I'm not really trying to preach to the converted here, because I know that you, Ily, have done everything you can to bring together the asexual community in San Francisco, and I think that your efforts are showing some results. I'm actually hoping your other readers might hit that comment button and read this too...the only way to create and explore the new kinds of relationships that will work for the A-team is to get out there and FIND EACH OTHER!!! Even if it's hard, or expensive, even if you have to take the bus...it's that important. How empowering would it be if AVEN held a meeting sometime during the next year for all its California members? What would it feel like to walk into a room full of people who are ready and willing to accept you for who you are? I guess kind of like standing at the top of the tofu aisle...

Lia said...
This comment has been removed by the author.
Ily said...

Hi! Thanks for the thoughtful comment!
You know, the tofu is usually near that salad in bags. Strange but true.
Except at Trader Joe's, where it seems to be near the hummus.
Anyway, I totally dig your points, but my point was: even in the years to come when we have huge asexual conventions and cruises and breakfast cereals and whatnot, we still can't live in a vacuum. In most cases, we wouldn't want to. A/A relationships and A/sexual relationships are two different animals, dontcha think? And it's the second type that I actually think is more important to discuss, since it covers so many more people.
What I'm also hoping is that it wouldn't just be A people who are willing to accept me/us for who we are. That's why our non-A allies are so important, and why we should all value them and give them free promotional gift bags.
I agree that having a "hello, my name is:" nametag-worthy event would be a great goal for us, but remember that I haven't even met my goal of 10 people in SF yet. It will happen, but I think it behooves us to explore other things in the meantime. Patience, my grasshopper! :-)

Lia said...

First, I have every expectation that asexuals can find acceptance from large segments of the non-asexual population. I think that's reasonable to expect, and that it will happen. That notwithstanding, I know we also agree about how good it will be to get the A-team members together in greater numbers. But- I think my comment above focused on developing the potential for A/A relationships because of some reactions I had but didn't say about the possibilities you described for A/sexual relationships. I see problems with those options, as you seem to also. First, for CBI, it describes a "constantly changing network of relationships" that would meet one's needs for emotional fulfillment. The trouble is, constantly changing relationships do not fulfill most people emotionally. I know that change is inevitable, but that being said, most people want some kind of stability in their close relationships. That's why so many of us spend so much time and energy looking for that one "significant other". And how would those constantly changing relationships provide the support one would need to raise children?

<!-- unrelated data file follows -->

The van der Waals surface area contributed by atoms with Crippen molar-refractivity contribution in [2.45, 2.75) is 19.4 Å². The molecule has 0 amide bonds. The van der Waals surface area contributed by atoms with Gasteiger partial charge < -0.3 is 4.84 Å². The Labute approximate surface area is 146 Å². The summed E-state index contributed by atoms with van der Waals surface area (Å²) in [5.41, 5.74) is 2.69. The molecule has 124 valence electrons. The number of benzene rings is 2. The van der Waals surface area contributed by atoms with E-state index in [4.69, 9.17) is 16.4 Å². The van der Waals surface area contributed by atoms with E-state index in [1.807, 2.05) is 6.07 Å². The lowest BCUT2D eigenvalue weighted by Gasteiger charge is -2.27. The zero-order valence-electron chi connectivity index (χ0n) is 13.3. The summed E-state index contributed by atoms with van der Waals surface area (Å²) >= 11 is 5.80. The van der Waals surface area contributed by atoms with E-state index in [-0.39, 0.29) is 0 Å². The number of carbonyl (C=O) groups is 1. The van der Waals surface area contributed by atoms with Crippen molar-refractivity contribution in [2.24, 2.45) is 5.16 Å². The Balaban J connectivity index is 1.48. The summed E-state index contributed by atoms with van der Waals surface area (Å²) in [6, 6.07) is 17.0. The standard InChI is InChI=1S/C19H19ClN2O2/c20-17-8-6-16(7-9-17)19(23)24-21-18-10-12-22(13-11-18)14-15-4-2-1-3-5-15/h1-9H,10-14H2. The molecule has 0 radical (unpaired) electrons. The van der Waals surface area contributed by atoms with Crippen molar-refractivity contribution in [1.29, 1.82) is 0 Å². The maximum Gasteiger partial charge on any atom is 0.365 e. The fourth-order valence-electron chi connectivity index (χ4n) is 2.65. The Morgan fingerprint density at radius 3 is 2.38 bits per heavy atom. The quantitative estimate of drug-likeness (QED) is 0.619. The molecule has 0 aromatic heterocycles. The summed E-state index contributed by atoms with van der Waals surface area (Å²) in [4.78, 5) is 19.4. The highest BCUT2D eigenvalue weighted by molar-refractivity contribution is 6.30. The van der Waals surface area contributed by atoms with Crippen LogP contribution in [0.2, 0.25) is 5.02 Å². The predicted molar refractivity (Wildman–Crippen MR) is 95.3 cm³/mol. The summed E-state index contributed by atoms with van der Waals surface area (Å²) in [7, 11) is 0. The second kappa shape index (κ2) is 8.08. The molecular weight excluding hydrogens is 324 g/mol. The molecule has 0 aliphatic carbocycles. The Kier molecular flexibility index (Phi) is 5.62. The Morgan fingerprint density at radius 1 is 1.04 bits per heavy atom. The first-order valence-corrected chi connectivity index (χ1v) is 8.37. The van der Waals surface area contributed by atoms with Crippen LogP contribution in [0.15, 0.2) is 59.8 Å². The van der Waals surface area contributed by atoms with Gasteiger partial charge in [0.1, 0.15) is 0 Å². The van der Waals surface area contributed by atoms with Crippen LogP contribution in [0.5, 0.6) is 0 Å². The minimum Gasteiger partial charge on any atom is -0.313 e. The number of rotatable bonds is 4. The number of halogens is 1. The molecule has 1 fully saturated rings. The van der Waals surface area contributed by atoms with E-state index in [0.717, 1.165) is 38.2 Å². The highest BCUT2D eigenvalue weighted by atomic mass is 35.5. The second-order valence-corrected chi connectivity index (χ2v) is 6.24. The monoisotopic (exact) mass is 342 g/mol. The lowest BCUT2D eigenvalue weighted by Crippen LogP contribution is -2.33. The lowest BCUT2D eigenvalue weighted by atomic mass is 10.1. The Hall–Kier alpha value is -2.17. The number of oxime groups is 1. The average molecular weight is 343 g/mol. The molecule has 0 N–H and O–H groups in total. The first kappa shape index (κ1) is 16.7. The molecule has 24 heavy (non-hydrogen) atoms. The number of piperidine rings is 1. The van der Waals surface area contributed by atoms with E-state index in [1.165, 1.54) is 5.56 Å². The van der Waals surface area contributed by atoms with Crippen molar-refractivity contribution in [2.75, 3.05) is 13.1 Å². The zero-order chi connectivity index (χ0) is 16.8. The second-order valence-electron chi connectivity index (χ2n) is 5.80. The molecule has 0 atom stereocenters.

I also agree with you about the problems of polyamory. There is an issue of equality within the relationship that would be a problem for many, if not most, people. Also, jealousy can go in a lot of directions in a threesome.
I don't have any new suggestions, and I do think these are very important issues to think about. However, I also think there are important reasons, many of them having nothing to do with sex, why people look for that one special partner. Maybe you don't have to let go of everything just yet. Patience, my grasshopper....now
where do I pick up my gift bag? ;-)

Anonymous said...

To extend your vegetarian analogy, must it really be only a foray into the unknown recesses of the tofu aisle? What about taking a fresh look at some of the nuts and legumes and other protein-rich relationships you're already consuming? A lot of us might find fulfillment in existing relationships with friends and family, and don't see the absence of romantic partnerships (or the difficulties of forming them in the first place) as a lack. Sometimes I think people get so focused on finding that one "significant other" that they forget about all of the other others in their lives who are every bit as significant. Here's one recipe to try out: I was a bit nervous about being alone and disconnected from people after I graduated from college. So I moved back in with my parents and I've been commuting to grad school. Granted, this arrangement wouldn't work for everyone (suppose you have nut allergies), and there's a certain amount of social stigma attached (beans, beans, the musical fruit...), but look at what I have: a small network of intimate relationships that an asexual/nonromantic orientation doesn't complicate. Neat, huh?

Ily said...

You know, I really need to stop using metaphors. I think I'm starting to get lost. :-) But, I have a pretty good idea that I understand what you're saying, Anon. I know asexuals (and sexuals too) aren't all seeking romantic relationships-- just because some of us want one person to glom onto, doesn't mean everyone does. Even though living with family might be a misunderstood option, I think it can be a good one. Families can be great sources of social support, if, of course, you like yours.
But mm-hmm, seeing the same old things with new eyes is an important part of discovery too. Good points.